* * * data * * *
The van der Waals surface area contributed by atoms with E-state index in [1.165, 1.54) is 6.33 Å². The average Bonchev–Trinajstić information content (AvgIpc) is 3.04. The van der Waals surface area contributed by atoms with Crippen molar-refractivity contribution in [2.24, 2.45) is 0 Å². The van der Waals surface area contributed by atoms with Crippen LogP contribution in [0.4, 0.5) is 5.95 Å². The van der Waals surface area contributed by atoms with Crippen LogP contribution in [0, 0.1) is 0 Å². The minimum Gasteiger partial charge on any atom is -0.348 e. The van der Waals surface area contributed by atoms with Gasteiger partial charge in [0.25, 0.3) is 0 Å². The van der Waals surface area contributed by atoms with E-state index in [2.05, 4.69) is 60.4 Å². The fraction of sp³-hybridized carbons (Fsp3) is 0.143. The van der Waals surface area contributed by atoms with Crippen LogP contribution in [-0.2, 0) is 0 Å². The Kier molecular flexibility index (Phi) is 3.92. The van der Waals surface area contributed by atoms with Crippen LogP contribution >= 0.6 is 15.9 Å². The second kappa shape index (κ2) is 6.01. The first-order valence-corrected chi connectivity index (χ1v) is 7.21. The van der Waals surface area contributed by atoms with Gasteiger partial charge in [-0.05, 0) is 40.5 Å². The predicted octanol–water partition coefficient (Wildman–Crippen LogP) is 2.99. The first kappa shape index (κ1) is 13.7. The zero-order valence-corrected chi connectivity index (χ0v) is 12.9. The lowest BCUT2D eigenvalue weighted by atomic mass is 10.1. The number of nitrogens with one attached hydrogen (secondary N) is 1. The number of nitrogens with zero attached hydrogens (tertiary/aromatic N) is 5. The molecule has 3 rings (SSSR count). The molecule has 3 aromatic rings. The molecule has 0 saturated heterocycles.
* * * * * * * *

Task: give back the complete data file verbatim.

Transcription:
The van der Waals surface area contributed by atoms with E-state index in [1.165, 1.54) is 6.33 Å². The average Bonchev–Trinajstić information content (AvgIpc) is 3.04. The van der Waals surface area contributed by atoms with Crippen molar-refractivity contribution in [2.24, 2.45) is 0 Å². The van der Waals surface area contributed by atoms with Crippen LogP contribution in [0.4, 0.5) is 5.95 Å². The van der Waals surface area contributed by atoms with Crippen LogP contribution in [0, 0.1) is 0 Å². The minimum Gasteiger partial charge on any atom is -0.348 e. The van der Waals surface area contributed by atoms with Gasteiger partial charge in [0.25, 0.3) is 0 Å². The van der Waals surface area contributed by atoms with E-state index in [2.05, 4.69) is 60.4 Å². The fraction of sp³-hybridized carbons (Fsp3) is 0.143. The van der Waals surface area contributed by atoms with Crippen LogP contribution in [-0.2, 0) is 0 Å². The Kier molecular flexibility index (Phi) is 3.92. The van der Waals surface area contributed by atoms with Crippen LogP contribution >= 0.6 is 15.9 Å². The second kappa shape index (κ2) is 6.01. The first-order valence-corrected chi connectivity index (χ1v) is 7.21. The van der Waals surface area contributed by atoms with Gasteiger partial charge in [-0.05, 0) is 40.5 Å². The predicted octanol–water partition coefficient (Wildman–Crippen LogP) is 2.99. The first kappa shape index (κ1) is 13.7. The zero-order valence-corrected chi connectivity index (χ0v) is 12.9. The lowest BCUT2D eigenvalue weighted by atomic mass is 10.1. The number of nitrogens with one attached hydrogen (secondary N) is 1. The number of nitrogens with zero attached hydrogens (tertiary/aromatic N) is 5. The molecule has 3 rings (SSSR count). The molecule has 3 aromatic rings. The molecule has 0 saturated heterocycles.